- Ensure active people’s participation in all phases of disaster risk management – emergency response, early recovery, rehabilitation, rebuilding, risk reduction, and preparedness.
- Increase the role of survivors in rebuilding their lives and putting their voice at the center of all stages of the response from planning, project/program design, implementation and management, monitoring and evaluation, capacity building including the development of their capability to become first responders for future disasters and as advocates of their rights.
- Link strongly with other faith-based organizations, people’s organizations, local and international NGOs, local and international churches, LGUs and government agencies to maximize resources and expand the number of communities, churches and survivors being partnered with.
- Be accountable and responsible to communities and to external partners.
- Working from a rights-based framework which seeks in all aspects of our response to respect and support the rights of survivors and clearly understands that access to needed resources in times of disaster is a basic right of the people.
- Clear mechanisms for making ourselves accountable to stake holders, especially survivors.
- Strong and clear ethical standards for all staff and contractors.
- Adherence to internationally agreed minimum standards of provision and practice (such as Sphere & Core Humanitarian Standards) which have arisen out of the shared experience of humanitarian responders over time in diverse situations.
- Providing project reports to all partners including the partner communities.
- Clear, effective and robust systems of financial accountability, procurement, and inventory.
Our Common Advocacy:
- Address the roots of people’s vulnerability to climate- and human-induced disasters, especially the causes of the armed conflict.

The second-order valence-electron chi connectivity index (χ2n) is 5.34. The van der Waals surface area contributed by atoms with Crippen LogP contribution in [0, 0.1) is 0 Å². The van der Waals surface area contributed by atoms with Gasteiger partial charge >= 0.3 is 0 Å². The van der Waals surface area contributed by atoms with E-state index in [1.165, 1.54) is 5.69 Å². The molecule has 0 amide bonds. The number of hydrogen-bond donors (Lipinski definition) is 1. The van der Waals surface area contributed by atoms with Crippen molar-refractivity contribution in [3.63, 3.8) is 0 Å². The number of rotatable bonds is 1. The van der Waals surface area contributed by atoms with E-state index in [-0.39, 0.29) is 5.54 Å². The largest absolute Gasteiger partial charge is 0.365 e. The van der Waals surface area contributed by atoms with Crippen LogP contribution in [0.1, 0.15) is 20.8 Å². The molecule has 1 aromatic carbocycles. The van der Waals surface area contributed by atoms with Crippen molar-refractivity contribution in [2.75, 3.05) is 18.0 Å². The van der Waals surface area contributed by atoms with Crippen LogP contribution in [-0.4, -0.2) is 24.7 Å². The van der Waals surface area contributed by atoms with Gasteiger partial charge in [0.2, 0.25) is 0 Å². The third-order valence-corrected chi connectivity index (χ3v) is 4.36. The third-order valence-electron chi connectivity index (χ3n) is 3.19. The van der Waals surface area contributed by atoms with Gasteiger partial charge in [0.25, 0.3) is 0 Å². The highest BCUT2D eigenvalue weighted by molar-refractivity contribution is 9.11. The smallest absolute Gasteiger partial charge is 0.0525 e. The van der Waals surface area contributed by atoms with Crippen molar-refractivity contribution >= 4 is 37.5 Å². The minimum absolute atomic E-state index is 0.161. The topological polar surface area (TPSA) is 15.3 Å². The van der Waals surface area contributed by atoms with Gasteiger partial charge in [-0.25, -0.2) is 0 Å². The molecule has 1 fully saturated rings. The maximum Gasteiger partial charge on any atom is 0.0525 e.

- Justice for all victims of Yolanda and other disasters. Make those responsible accountable for their criminal neglect in the disaster response.
- Uphold the country’s right to sustainable development and push for a national sustainable development plan that will strengthen the people’s resilience and ensure their right to development.
- Work for policies and programs that will genuinely address the current climate and ecological crisis, mitigate the vulnerability of the people especially the poor, and prioritize their safety and welfare.
- Demand for the right to food. Ensure that the government will implement programs that will build resilience in the agriculture and fisheries sector, provide financial and other forms of assistance and support community-based, low-carbon agricultural initiatives.
- Advocate for a disaster risk management system that is civilian-led, de-clogged of political and bureaucratic red tape and vested private interests. Ensure the representation of national humanitarian organizations including FBOs and survivors in Disaster Risk Reduction and Management Councils in all levels and that their concerns and issues are properly addressed.
- Stop the militarization of communities and harassment of disaster responders including the practice of red-tagging/labelling of humanitarian workers and survivors.
- Ensure that local actors are at the forefront of disaster response.
We thus commit ourselves to continue down this road of peace and justice, arms linked with the frontline communities confronting the growing crisis of global warming and climate change.